On a happier note, I was fortunate to attend the Springbok Sevens training for a couple of weeks and was able to see first-hand what good coaching, spirit and attention to detail there is in that set-up. The Blitzboks’ culture is second to none, the way they back each other, encourage one another and work in the training sessions is outstanding.

That’s their strength as well as continuity. Someone like conditioning coach Allan Temple-Jones has been there forever and does a superb job – the Springbok Sevens are the best-conditioned team on the circuit and they are reaping the benefits of that.

What is most encouraging is that people are talking about Sevens and what the Blitzboks have done, and watching the games.

They are also never scared to use specialists – Richie Gray was brought in to work on the breakdowns before the Olympics and Dawie Snyman, the former Western Province coach, is doing a lot of work on their footwork and coaching them in sidestepping. You can see that coming through in the way they are beating people, so credit to him.

Neil Powell is overseeing it all and is handling the job with great dignity, so I really hope they come through and win the series. England are the only team with the continuity to push them and will be their biggest competition.

Continuity breeds confidence in any high-performance sport.

John McFarland is the assistant coach of the Kubota Spears in Japan and was the Springbok defence coach from 2012 through to the 2015 World Cup, where they conceded the least line-breaks in the tournament and an average of just one try per game. Before that, McFarland won three SuperRugby titles (2007, 09, 10) with the Bulls and five Currie Cup crowns with the Blue Bulls. In all, he won 28 trophies during his 12 years at Loftus Versfeld.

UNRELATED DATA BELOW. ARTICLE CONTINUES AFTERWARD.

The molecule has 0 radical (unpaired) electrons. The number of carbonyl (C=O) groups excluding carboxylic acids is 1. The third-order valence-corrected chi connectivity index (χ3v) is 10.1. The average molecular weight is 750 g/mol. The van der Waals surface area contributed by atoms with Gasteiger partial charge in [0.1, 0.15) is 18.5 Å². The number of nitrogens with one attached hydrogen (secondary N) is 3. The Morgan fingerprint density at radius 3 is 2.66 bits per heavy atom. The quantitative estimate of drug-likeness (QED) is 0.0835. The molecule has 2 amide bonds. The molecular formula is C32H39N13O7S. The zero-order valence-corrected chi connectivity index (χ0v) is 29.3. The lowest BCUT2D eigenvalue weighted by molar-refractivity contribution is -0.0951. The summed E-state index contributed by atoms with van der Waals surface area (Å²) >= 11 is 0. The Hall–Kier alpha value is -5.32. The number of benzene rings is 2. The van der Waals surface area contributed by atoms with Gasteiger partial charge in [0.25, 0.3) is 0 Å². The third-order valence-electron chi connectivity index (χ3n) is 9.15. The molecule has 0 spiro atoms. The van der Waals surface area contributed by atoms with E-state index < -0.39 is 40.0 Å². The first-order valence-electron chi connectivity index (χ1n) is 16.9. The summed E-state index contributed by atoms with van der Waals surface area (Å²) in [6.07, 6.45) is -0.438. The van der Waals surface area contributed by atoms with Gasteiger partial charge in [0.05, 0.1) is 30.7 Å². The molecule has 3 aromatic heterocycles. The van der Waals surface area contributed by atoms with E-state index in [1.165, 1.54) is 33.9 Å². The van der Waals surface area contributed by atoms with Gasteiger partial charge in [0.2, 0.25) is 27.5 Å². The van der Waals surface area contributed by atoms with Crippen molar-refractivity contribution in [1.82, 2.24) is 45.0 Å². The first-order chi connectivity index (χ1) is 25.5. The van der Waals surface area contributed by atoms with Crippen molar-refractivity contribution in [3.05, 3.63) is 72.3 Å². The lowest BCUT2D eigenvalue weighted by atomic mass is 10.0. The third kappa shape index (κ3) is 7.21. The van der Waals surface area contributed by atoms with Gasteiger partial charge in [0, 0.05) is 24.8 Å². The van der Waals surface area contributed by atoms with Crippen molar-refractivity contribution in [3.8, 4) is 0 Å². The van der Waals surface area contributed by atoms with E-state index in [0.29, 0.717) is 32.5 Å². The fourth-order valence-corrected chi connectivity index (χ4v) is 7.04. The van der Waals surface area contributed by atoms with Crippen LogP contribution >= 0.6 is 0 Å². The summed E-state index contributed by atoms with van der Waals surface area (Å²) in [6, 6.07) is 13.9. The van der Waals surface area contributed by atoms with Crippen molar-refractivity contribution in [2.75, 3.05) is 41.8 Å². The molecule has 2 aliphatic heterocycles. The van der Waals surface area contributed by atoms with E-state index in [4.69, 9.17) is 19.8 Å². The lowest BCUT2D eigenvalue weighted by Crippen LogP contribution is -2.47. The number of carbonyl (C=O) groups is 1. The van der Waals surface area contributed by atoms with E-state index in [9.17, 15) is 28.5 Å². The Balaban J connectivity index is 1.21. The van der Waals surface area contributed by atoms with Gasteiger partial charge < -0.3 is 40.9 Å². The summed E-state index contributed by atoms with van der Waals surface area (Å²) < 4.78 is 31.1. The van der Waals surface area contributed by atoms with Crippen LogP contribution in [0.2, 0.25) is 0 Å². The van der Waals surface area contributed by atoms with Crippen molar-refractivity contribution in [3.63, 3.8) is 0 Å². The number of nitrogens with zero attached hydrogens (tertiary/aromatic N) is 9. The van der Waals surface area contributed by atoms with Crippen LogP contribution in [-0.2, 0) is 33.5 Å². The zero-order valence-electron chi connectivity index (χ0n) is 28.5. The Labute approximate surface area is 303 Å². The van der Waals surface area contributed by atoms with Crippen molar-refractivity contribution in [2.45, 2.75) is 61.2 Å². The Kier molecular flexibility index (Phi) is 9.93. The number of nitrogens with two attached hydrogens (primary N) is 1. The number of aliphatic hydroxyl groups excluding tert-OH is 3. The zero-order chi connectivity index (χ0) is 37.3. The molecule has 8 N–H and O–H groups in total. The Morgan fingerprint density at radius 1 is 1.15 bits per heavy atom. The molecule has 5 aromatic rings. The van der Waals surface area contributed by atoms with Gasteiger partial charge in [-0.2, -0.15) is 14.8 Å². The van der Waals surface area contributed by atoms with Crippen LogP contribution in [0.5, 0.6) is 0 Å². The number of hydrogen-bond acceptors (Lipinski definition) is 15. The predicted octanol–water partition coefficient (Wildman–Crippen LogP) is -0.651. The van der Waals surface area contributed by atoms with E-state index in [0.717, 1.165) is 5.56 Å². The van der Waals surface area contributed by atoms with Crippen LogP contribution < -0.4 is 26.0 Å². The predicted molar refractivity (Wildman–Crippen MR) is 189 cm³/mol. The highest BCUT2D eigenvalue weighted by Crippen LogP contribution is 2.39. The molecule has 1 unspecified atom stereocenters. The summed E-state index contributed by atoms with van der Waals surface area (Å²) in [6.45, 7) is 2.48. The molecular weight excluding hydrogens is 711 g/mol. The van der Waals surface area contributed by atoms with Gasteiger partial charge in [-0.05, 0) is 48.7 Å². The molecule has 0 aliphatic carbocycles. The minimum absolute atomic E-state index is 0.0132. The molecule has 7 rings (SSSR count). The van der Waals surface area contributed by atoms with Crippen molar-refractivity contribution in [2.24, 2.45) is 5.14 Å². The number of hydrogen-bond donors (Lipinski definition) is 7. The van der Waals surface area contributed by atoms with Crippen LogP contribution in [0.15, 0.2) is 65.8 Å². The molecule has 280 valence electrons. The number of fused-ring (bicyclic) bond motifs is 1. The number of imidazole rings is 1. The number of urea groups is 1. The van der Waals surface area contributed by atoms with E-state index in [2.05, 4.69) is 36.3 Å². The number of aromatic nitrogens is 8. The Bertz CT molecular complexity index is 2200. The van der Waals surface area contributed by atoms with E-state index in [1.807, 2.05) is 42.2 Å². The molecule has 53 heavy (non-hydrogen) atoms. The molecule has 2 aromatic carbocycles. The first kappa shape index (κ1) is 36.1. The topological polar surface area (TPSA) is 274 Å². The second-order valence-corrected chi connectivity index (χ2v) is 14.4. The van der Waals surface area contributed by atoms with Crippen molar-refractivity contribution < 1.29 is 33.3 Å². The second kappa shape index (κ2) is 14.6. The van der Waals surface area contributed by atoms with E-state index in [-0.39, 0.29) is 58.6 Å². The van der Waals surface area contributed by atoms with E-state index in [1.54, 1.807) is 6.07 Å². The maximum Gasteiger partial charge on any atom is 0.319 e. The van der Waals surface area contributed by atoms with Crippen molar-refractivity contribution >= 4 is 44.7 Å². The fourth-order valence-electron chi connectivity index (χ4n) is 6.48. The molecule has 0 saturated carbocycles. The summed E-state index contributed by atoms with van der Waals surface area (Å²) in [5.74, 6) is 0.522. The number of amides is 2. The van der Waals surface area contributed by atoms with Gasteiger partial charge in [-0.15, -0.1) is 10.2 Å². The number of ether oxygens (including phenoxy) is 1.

Yesterday was a great day for the Proteas, what about 2020? 2

Posted on November 07, 2016 by Ken

 

Friday was a great day for the Proteas in Australia, neatly silencing all the negativity that was flying about just a day earlier, but it proved yet again just how quickly fortunes can change in top-level cricket.

It was four years ago in Perth that South Africa clinched their most recent series win over Australia, in a match that started in similar fashion with the Proteas bowled out cheaply on the first day, but by the end of an astonishing second day, they led by 292 runs with eight second-innings wickets intact.